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The fact is that the better something looks, the faster it catches your eye and the more it's likely to hold your interest and attention. That's true of everything from the opposite sex to the printed page.

That's why so many computer software and hardware makers now offer the ability to dress up your computer creations with pretty type, pretty pictures, pretty diagrams and up to 256 shades of color.Getting the tools is now easy. Figuring out how to use them, from the manual's brief paragraphs, is harder. What you probably need is a good book.

For preparing attractive reports using 1-2-3, we recommend "Look Your Best with 1-2-3," a hefty $25 book published by Que. Authors David Paul Ewing and Robert J. Perry divide the desktop publishing world into three parts.

Part 1 explains what Lotus' Wysiwig addin can do for you. It shows how to format worksheet tables and apply shades, shadows and fonts. You find out how to add, format and justify large blocks of text.

You learn how to embed graphics and clip art and edit it using Wysiwig's editor. Lastly, you get to create style sheets so you can save and reuse a report's appearance - and how to print the whole thing out.

Part II shows, with copious illustrations, how to turn out snazzy memos, reports and other business letters and forms. Part III gets even more ambitious by suggesting ways to create computer, slide and overhead presentation in 1-2-3.

The final chapter suggests how to create announcements, promotions and newsletters all in your spreadsheet software. The authors almost convinced us that anything's possible with unlimited time and patience. Take Part III's sanguine assurances with a grain of salt! And check the book's index before you buy. Our review copy was missing the last few pages. Make sure yours has it all.

Now that color printers are becoming affordable, they open a whole new world of ways to make clients and customers sit up and notice. But watch out! Color used badly is worse than no color at all.

Into the breach, at least for adventurous Macintosh owners, come two good books. We prefer $40 "The Color Mac: Design Production Techniques" (published by Hayden) since most of its profuse illustrations are in full color. It's also in plain, yet enthusiastic English.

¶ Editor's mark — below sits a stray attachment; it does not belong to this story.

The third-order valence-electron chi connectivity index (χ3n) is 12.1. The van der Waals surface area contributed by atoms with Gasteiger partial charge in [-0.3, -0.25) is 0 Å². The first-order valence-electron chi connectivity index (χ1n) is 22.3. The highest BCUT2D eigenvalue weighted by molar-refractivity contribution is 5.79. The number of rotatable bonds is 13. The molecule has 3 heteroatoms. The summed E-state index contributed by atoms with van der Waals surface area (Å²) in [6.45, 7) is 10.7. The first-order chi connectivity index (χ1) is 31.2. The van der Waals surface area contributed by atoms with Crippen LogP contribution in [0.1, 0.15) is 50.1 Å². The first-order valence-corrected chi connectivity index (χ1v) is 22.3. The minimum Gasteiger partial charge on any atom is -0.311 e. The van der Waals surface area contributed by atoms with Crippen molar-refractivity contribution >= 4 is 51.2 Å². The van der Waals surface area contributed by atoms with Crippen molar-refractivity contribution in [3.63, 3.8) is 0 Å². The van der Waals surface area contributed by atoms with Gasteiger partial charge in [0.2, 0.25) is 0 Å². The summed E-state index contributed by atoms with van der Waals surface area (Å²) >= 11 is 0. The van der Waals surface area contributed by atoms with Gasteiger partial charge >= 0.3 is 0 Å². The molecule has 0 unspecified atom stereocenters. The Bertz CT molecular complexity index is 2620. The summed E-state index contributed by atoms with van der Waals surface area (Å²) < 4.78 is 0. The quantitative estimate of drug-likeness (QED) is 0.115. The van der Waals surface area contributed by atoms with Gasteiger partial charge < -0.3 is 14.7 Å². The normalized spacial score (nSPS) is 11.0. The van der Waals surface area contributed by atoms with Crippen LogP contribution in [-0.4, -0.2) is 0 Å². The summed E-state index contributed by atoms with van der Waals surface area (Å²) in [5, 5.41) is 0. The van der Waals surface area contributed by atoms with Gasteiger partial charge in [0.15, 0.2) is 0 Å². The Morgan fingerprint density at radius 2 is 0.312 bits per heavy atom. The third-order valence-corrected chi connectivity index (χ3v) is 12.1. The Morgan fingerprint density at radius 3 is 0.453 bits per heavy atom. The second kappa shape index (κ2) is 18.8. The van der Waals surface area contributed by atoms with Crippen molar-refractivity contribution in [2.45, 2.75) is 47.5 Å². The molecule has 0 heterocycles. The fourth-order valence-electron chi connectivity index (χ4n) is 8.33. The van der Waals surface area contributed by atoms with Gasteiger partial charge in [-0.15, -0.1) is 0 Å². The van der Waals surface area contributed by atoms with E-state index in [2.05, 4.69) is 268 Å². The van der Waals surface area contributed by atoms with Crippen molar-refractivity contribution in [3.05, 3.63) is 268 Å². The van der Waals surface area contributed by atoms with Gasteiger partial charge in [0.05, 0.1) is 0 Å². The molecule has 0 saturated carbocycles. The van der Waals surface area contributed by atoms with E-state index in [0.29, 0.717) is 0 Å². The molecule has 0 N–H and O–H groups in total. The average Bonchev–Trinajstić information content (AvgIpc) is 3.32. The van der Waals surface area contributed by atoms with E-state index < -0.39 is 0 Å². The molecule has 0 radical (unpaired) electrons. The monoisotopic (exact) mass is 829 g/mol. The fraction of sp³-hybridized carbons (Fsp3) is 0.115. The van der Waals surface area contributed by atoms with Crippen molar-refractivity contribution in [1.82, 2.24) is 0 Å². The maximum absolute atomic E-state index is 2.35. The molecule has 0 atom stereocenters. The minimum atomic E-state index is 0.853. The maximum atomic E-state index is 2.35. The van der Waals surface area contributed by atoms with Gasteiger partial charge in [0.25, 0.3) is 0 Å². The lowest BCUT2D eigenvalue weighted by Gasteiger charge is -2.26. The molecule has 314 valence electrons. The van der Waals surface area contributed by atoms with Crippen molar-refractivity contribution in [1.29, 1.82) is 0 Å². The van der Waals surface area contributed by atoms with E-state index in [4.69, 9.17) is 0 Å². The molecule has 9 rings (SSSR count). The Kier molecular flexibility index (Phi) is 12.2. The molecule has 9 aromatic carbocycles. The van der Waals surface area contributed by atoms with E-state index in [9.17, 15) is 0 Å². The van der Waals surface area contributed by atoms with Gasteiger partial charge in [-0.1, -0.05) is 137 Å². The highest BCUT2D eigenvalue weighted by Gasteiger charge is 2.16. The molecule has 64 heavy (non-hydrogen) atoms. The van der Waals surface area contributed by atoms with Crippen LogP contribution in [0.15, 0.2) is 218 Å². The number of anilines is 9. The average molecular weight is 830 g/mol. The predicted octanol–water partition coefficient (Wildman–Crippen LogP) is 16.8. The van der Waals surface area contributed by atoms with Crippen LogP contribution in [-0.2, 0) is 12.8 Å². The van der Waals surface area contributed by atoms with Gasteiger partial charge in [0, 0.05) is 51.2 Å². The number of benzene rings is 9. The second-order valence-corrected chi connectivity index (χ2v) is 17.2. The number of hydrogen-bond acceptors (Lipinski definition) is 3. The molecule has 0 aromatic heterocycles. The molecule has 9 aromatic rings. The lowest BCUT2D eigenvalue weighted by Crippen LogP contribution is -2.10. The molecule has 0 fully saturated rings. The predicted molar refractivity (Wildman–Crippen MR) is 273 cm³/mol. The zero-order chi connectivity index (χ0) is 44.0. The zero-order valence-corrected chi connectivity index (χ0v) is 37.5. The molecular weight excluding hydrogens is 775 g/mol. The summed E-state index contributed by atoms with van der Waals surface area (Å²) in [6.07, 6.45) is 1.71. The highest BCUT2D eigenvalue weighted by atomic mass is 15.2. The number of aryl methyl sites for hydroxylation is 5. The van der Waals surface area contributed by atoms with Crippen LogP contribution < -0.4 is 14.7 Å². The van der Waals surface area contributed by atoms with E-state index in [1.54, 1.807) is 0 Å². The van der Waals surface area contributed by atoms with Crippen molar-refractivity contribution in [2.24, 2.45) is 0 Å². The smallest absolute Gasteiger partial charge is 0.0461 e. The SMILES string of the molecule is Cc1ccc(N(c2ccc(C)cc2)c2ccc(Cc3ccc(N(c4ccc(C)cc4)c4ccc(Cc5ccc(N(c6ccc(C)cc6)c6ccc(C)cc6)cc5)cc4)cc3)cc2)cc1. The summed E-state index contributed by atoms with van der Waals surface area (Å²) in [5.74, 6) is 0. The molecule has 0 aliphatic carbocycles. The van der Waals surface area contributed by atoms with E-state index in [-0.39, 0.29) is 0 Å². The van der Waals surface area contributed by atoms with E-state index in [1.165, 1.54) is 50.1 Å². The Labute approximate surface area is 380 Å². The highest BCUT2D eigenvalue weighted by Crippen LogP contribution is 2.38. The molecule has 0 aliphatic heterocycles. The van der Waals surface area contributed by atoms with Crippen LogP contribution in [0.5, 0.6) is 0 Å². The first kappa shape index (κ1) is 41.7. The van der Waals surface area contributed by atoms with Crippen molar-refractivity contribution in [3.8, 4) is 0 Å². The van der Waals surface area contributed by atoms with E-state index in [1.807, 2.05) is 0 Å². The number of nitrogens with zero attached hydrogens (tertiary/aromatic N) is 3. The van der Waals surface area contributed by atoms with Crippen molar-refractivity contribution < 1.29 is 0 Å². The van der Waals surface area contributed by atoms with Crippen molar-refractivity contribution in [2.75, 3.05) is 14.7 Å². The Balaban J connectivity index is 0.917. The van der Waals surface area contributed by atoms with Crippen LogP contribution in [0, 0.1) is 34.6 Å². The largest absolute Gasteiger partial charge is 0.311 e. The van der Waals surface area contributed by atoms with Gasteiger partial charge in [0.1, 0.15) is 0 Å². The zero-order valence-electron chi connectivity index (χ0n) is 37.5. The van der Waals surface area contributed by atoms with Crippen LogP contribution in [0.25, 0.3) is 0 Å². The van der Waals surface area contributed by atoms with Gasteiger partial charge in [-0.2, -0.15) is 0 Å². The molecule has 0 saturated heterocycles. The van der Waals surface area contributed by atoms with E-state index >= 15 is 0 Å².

Authors Marc D. Miller and Randy Zaucha explain resolution, scanning and how to apply color theory to digital images. They show how to separate colors and suggest the best way to paint onscreen. There are useful charts and a glossary.

There's not much advice on what hardware and software to buy. But there are good checklists for working with it and good warnings such as the one that computers still aren't as good as professionals at image retouching.

"Color Publishing On the Macintosh" is subtitled "From Desktop to Print Shop." For $45, it binds in just 16 pages of full-color illustrations. The writing is careful although dry. But authors Kim and Sunny Baker also throw in a disk of freeware and shareware utility programs.

The book is a complete overview of everything you need to know to start publishing with colored illustrations. It begins by describing all the hardware and software you may need or want. It covers limitations in working with the Macintosh. And it tells how to scan in, separate and print color photos and drawings.

We like best the chapters on how to work with commercial print shops in converting your computerized output into professionally printed publications. There are many good tips, such as the one that explains why you should always let the commercial printer supply the paper for a print job. (Reason: If you don't like the product they can blame it on your paper!)

The most useful program on the bound-in disk compresses the huge files needed for color desktop publishing. Other utilities add onscreen color (but don't print it), blend colors and help with font, pixel and color management.

Before buying the book to get the disk, read the chapter that describes its contents. Most of the programs are available from other freeware and shareware sources.

If you intend to use Adobe Illustrator or Adobe Photoshop software for color desktop printing, get Adobe Press's $40 "Design Essentials." A quartet of writers compiled everything they and other Adobe users learned about creating professional looking full-color effects using Adobe software.

The book doesn't bother at all with basics. You won't learn how to use the program. What you will learn is a lot of neat tricks. There are step-by-step instructions for getting each effect, along with lots of inspiring pictures.

The book shows how to make 3-D, shaded, colored bars and spheres. It describes how to fancy up colored type with multiple, offset outlines. You can try stippling and shadowing. You can turn photos into poster art and impressionist paintings and create duotones, quadtones, stereo images and translucent forms.